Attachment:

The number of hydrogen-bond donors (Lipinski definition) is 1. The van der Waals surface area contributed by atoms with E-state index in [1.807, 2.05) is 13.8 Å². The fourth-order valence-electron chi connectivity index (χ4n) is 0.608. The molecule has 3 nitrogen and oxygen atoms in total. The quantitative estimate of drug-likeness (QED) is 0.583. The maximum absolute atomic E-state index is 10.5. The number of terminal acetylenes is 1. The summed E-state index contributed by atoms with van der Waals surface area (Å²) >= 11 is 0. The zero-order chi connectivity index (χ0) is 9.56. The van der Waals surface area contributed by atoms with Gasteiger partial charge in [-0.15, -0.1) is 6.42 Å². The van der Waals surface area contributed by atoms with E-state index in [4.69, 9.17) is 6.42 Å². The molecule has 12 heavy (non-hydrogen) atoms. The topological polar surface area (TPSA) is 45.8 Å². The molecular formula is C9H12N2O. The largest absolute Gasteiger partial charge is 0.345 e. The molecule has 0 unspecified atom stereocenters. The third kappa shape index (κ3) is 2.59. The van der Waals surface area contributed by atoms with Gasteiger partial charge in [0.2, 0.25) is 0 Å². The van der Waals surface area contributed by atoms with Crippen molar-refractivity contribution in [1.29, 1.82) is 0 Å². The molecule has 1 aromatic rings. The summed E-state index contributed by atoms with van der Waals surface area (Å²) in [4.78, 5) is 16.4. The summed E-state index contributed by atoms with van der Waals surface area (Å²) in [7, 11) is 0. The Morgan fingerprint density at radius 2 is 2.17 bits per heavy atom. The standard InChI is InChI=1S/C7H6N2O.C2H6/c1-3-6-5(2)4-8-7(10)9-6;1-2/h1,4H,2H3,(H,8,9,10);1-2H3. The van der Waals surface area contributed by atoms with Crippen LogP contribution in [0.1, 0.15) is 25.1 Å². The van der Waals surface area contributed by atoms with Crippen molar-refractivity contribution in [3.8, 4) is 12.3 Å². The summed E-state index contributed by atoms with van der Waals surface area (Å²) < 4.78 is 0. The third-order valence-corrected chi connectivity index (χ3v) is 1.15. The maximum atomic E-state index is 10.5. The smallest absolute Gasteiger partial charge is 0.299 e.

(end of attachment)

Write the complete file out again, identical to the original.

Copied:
The number of hydrogen-bond donors (Lipinski definition) is 1. The van der Waals surface area contributed by atoms with E-state index in [1.807, 2.05) is 13.8 Å². The fourth-order valence-electron chi connectivity index (χ4n) is 0.608. The molecule has 3 nitrogen and oxygen atoms in total. The quantitative estimate of drug-likeness (QED) is 0.583. The maximum absolute atomic E-state index is 10.5. The number of terminal acetylenes is 1. The summed E-state index contributed by atoms with van der Waals surface area (Å²) >= 11 is 0. The zero-order chi connectivity index (χ0) is 9.56. The van der Waals surface area contributed by atoms with Gasteiger partial charge in [-0.15, -0.1) is 6.42 Å². The van der Waals surface area contributed by atoms with E-state index in [4.69, 9.17) is 6.42 Å². The molecule has 12 heavy (non-hydrogen) atoms. The topological polar surface area (TPSA) is 45.8 Å². The molecular formula is C9H12N2O. The largest absolute Gasteiger partial charge is 0.345 e. The molecule has 0 unspecified atom stereocenters. The third kappa shape index (κ3) is 2.59. The van der Waals surface area contributed by atoms with Gasteiger partial charge in [0.2, 0.25) is 0 Å². The van der Waals surface area contributed by atoms with Crippen molar-refractivity contribution in [1.29, 1.82) is 0 Å². The molecule has 1 aromatic rings. The summed E-state index contributed by atoms with van der Waals surface area (Å²) in [4.78, 5) is 16.4. The summed E-state index contributed by atoms with van der Waals surface area (Å²) in [7, 11) is 0. The Morgan fingerprint density at radius 2 is 2.17 bits per heavy atom. The standard InChI is InChI=1S/C7H6N2O.C2H6/c1-3-6-5(2)4-8-7(10)9-6;1-2/h1,4H,2H3,(H,8,9,10);1-2H3. The van der Waals surface area contributed by atoms with Crippen LogP contribution in [0.1, 0.15) is 25.1 Å². The van der Waals surface area contributed by atoms with Crippen molar-refractivity contribution in [3.8, 4) is 12.3 Å². The summed E-state index contributed by atoms with van der Waals surface area (Å²) < 4.78 is 0. The third-order valence-corrected chi connectivity index (χ3v) is 1.15. The maximum atomic E-state index is 10.5. The smallest absolute Gasteiger partial charge is 0.299 e.